Harvard University profits from early photos of slaves, lawsuit says

Harvard University profits from early photos of slaves, lawsuit says

Harvard University has been is caught up in a lawsuit that alleges it has been “shamelessly” profiting from photos of two 19th-century slaves while purposely ignoring requests to return the photos and their rights to the slaves’ descendants.

The lawsuit, which was filed last week, accuses the Ivy League university for exploiting an enslaved man named Renty as his image is freely used by the institution and was most recently on the cover of a Harvard publication that sells for $40. The book, called “From Site to Sight: Anthropology, Photography, and the Power of Imagery,” explores the use of photography in anthropology. The lawsuit further references Harvard’s use of Renty’s image at a 2017 conference and its consistent demands over licensing fees to reproduce the images.

Tamara Lanier, a descendant of “Papa Renty”, says that he was the patriarch of her family and that Harvard is using his photo without her family’s permission, and in doing so, profiting from photos taken by a “racist professor determined to prove the inferiority of black people”.

“By contesting Ms. Lanier’s claim of lineage, Harvard is shamelessly capitalising on the intentional damage done to black Americans’ genealogy by a century’s worth of policies that forcibly separated families, erased slave’s family names, withheld birth and death records, and criminalised literacy.”

Lanier also shines a light on the production of those images as they were of Renty and his daughter Delia, who were forced to strip naked and pose for a humiliating “pseudoscientific study”. By refusing to acknowledge her claims to the photos, Lanier says that Harvard is “perpetuating the systematic subversion of black property rights that began during slavery and continued for a century thereafter.”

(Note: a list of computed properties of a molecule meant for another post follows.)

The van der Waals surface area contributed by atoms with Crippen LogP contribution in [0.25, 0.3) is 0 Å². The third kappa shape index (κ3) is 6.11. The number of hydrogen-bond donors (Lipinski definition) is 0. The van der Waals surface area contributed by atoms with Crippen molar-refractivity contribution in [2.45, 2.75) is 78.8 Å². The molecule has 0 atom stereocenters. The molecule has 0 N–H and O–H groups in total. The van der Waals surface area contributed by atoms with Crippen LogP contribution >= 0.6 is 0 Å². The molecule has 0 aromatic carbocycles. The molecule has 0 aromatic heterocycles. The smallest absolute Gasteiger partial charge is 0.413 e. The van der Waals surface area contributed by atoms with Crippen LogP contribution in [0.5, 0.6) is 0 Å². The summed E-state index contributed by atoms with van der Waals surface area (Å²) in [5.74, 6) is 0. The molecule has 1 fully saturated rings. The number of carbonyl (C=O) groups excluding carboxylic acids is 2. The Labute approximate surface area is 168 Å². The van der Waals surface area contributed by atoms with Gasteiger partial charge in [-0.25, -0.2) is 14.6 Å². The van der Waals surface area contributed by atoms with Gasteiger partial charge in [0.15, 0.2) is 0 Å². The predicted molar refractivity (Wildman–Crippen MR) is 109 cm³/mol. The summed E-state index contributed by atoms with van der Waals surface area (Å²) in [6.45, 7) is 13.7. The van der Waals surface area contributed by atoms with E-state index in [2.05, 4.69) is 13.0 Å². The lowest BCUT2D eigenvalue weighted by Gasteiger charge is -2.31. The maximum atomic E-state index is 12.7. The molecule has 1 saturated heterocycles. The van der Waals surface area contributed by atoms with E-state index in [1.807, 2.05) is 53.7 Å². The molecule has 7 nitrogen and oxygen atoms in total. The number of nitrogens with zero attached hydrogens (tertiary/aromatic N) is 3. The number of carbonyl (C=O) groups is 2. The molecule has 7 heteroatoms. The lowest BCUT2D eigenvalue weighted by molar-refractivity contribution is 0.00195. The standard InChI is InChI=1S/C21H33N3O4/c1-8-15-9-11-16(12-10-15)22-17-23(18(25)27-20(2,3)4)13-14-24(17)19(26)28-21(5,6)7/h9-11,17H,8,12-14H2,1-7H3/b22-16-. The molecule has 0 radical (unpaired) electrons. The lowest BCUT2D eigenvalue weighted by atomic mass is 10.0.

“Slavery was abolished 156 years ago, but Renty and Delia remain enslaved in Cambridge, Massachusetts,” the complaint states. “Their images, like their bodies before, remain subject to control and appropriation by the powerful, and their familial identities are denied to them.”

Harvard University has not released a comment and a university spokesperson said that it had not yet received the complaint.

The complaint tells the story of Lanier’s family, their heritage and how it started with Renty, a slave in South Carolina who taught himself how to read in defiance of state law. Lanier then juxtaposes her lineage story with that of Harvard and its relationship with professor Louis Agassiz.

The way she tells it, Agassiz was obsessed with proving a theory of white supremacy. After he was appointed at Harvard, he began to promote the theory of polygenism, the racist and now-debunked idea that racial groups share different origins. In support of his theory, Agassiz commissioned a series of photographs of several enslaved men and women and had them strip naked and photographed from all angles.

Speaking to the New York Times, writer Ta-Nehisi Coates put it simply: “That photograph is like a hostage photograph. This is an enslaved black man with no choice being forced to participate in white supremacist propaganda – that’s what the photograph was taken for.”

Lanier is asking for a jury trial in order to make her case and is demanding compensation for pain and suffering including punitive damages and full rights over the photos. The only problem that may arise is the difficulty in proving that she is a descendant of Renty, Furman University Gregg Hecimovich told The Times.